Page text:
·         the outcome and timing of the tariff renegotiation process of our regulated businesses and uncertainties relating to future government approvals to increase or otherwise adjust such tariffs;

·         changes in the laws and regulations applicable to energy and electricity and oil and gas sectors in Argentina;

·         government interventions, resulting in changes in the economy, taxes, tariffs or regulatory framework, or in the delay or withholding of governmental approvals;

·         general economic, social and political conditions in Argentina, and other regions where we or our subsidiaries operate, such as the rate of economic growth, fluctuations in exchange rates of the Peso or inflation;

·         restrictions on the ability to exchange Pesos into foreign currencies or to transfer funds abroad;

·         competition in the electricity, public utility services and related industries;

·         the impact of high rates of inflation on our costs;

·         deterioration in regional and national business and economic conditions in Argentina; and

·         other risks factors discussed under “Item 3.  Key Information—Risk Factors.”

The words “believe,” “may,” “will,” “aim,” “estimate,” “continue,” “anticipate,” “intend,” “expect” and similar words are intended to identify estimates and forward-looking statements.  Estimates and forward-looking statements speak only as of the date they were made, and we undertake no obligation to update or to renew any estimates and/or forward-looking statements because of new information, future events or other factors.  Estimates and forward-looking statements involve risks and uncertainties and are not guarantees of future performance.  Our future results may differ materially from those expressed in these estimates and forward-looking statements.  In light of the risks and uncertainties described above, the estimates and forward-looking statements discussed in this annual report might not occur and our future results and our performance may differ materially from those expressed in these forward-looking statements due to factors including, but not limited to, those mentioned above.

 

 

 

5

 

 


 
 

 

PART I

Item 1. Identity of Directors, Senior Management and Advisors

                        Not applicable.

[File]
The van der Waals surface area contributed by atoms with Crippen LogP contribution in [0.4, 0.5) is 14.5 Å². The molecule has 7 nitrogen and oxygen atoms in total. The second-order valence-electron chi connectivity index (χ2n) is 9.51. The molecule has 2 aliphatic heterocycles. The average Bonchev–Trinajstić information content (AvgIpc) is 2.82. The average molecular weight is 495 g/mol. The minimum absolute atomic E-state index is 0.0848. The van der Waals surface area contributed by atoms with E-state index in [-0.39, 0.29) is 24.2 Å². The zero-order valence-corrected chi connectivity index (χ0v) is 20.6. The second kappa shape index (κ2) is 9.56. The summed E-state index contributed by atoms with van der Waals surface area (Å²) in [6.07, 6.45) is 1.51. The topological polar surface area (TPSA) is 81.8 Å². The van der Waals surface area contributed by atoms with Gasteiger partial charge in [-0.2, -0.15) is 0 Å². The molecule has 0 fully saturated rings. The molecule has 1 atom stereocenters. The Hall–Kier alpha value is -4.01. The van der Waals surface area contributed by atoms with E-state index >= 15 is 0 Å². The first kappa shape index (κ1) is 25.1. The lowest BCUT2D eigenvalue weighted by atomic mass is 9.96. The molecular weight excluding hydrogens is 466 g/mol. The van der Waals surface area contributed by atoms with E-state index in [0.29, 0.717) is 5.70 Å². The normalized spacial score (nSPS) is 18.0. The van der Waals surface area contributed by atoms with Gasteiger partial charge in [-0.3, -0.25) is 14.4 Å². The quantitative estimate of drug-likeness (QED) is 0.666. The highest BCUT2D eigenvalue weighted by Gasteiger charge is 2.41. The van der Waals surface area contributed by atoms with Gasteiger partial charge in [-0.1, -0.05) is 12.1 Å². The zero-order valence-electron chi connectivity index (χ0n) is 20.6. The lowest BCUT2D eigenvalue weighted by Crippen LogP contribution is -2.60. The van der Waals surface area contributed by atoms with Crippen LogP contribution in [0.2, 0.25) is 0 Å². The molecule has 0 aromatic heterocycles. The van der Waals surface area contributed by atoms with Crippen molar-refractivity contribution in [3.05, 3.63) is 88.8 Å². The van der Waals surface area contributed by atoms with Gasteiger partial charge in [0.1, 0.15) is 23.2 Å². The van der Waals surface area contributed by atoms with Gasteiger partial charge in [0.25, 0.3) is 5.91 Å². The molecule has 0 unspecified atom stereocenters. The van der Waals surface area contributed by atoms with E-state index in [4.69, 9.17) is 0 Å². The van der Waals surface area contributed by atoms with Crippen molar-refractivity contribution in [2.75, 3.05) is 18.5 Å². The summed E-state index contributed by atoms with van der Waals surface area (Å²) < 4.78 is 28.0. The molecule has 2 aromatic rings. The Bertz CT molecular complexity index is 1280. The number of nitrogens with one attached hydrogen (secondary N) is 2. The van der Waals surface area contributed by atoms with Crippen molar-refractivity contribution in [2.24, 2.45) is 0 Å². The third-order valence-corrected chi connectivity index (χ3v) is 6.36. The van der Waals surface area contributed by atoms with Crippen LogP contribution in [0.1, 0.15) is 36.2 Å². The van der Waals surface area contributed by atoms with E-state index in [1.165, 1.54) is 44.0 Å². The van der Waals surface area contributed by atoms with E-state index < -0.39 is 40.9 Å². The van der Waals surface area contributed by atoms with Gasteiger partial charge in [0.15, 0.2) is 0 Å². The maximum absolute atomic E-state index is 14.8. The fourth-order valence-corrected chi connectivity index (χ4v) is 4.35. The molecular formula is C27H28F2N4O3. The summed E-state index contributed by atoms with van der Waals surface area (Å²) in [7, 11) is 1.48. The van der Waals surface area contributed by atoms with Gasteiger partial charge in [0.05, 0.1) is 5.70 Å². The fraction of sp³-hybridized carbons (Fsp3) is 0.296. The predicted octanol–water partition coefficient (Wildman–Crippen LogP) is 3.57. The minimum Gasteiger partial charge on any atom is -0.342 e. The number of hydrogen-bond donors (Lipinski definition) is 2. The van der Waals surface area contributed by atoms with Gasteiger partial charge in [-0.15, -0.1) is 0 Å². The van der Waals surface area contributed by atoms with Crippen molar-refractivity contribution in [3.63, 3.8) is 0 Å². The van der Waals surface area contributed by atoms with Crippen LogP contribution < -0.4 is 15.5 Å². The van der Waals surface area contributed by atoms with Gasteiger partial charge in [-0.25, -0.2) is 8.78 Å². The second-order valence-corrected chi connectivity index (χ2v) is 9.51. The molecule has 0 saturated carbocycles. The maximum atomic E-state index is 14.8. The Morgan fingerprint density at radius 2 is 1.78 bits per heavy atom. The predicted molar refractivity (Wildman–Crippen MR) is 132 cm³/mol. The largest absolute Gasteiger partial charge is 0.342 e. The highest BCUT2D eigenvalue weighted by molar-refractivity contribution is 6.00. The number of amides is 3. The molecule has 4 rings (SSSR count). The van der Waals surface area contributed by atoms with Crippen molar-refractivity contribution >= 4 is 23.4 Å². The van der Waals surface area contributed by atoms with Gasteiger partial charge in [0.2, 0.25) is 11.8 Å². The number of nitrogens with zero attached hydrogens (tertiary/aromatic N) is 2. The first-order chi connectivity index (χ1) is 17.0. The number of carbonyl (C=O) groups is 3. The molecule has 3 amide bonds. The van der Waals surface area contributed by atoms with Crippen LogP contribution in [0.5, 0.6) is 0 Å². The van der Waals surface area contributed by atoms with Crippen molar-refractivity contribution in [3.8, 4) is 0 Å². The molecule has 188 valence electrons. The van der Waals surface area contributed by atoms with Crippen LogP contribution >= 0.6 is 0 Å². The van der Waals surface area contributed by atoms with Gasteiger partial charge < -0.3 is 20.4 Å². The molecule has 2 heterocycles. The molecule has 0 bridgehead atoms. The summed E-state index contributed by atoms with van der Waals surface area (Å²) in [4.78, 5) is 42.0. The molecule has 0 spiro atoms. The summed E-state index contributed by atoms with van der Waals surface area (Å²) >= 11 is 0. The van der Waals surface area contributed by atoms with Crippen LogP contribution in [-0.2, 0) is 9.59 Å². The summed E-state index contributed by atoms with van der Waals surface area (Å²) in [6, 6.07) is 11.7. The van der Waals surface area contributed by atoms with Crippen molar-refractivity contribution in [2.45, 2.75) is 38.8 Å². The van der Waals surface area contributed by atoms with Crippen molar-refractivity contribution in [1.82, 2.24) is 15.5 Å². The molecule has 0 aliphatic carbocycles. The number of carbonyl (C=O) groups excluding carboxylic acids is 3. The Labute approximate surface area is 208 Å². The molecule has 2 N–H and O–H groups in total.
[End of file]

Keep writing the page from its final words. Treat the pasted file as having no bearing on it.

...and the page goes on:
Item 2.             Offer Statistics and Expected Timetable

                        Not applicable.

Item 3.             Key Information

SELECTED FINANCIAL DATA

 

The following table presents our selected financial data for each of the years in the three-year period ended December 31, 2013, 2012 and 2011. The selected consolidated statement of comprehensive income (loss) and statement of cash flow data for the years ended December 31, 2013, 2012 and 2011 and the selected consolidated statement of financial position as of December 31, 2013 and December 31, 2012 have been prepared in accordance with IFRS as issued by the IASB and have been derived from our Consolidated Financial Statements included elsewhere in this annual report.  We have not included selected financial data as of and for the years ended December 31, 2009 and 2010, as we began presenting our financial statements in accordance with IFRS for the fiscal year ending December 31, 2012, with an official IFRS “adoption date” of January 1, 2012 and a “transition date” to IFRS of January 1, 2011.  Based on such adoption and transition dates, we were not required to prepare financial statements in accordance with IFRS as of and for the years ended December 31, 2009 and 2010 and therefore are unable to present selected financial data in accordance with IFRS for this period without unreasonable effort and expense.

You should read the information below in conjunction with our Consolidated Financial Statements, including the notes thereto, as well as the sections “Presentation of Financial Information” and “Item 5. Operating and Financial Review and Prospects”.